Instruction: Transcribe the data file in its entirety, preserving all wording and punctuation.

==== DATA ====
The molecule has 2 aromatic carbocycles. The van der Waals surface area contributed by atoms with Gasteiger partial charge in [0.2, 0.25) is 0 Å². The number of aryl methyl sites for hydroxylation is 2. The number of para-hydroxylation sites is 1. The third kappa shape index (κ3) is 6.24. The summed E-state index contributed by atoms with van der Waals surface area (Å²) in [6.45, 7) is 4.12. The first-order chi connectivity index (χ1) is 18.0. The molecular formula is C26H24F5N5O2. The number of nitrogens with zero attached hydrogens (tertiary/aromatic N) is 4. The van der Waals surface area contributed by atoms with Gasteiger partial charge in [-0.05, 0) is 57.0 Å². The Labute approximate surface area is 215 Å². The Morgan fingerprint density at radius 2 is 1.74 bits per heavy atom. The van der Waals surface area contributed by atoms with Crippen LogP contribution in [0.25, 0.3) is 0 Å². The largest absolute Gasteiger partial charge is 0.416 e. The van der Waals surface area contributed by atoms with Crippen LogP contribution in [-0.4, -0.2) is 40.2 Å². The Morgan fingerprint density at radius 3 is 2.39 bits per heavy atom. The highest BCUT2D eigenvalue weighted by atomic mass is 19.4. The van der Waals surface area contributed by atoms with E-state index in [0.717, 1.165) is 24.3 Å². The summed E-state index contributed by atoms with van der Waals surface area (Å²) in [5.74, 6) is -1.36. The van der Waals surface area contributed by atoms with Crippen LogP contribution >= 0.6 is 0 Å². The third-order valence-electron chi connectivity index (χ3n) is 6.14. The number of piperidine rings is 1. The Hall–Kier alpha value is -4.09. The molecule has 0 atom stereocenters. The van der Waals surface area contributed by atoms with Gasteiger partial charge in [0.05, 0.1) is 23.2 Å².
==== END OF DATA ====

The molecule has 2 aromatic carbocycles. The van der Waals surface area contributed by atoms with Gasteiger partial charge in [0.2, 0.25) is 0 Å². The number of aryl methyl sites for hydroxylation is 2. The number of para-hydroxylation sites is 1. The third kappa shape index (κ3) is 6.24. The summed E-state index contributed by atoms with van der Waals surface area (Å²) in [6.45, 7) is 4.12. The first-order chi connectivity index (χ1) is 18.0. The molecular formula is C26H24F5N5O2. The number of nitrogens with zero attached hydrogens (tertiary/aromatic N) is 4. The van der Waals surface area contributed by atoms with Gasteiger partial charge in [-0.05, 0) is 57.0 Å². The Labute approximate surface area is 215 Å². The Morgan fingerprint density at radius 2 is 1.74 bits per heavy atom. The van der Waals surface area contributed by atoms with Crippen LogP contribution in [0.25, 0.3) is 0 Å². The largest absolute Gasteiger partial charge is 0.416 e. The van der Waals surface area contributed by atoms with Crippen LogP contribution in [-0.4, -0.2) is 40.2 Å². The Morgan fingerprint density at radius 3 is 2.39 bits per heavy atom. The highest BCUT2D eigenvalue weighted by atomic mass is 19.4. The van der Waals surface area contributed by atoms with E-state index in [0.717, 1.165) is 24.3 Å². The summed E-state index contributed by atoms with van der Waals surface area (Å²) in [5.74, 6) is -1.36. The van der Waals surface area contributed by atoms with Crippen LogP contribution >= 0.6 is 0 Å². The third-order valence-electron chi connectivity index (χ3n) is 6.14. The number of piperidine rings is 1. The Hall–Kier alpha value is -4.09. The molecule has 0 atom stereocenters. The van der Waals surface area contributed by atoms with Gasteiger partial charge in [0.05, 0.1) is 23.2 Å².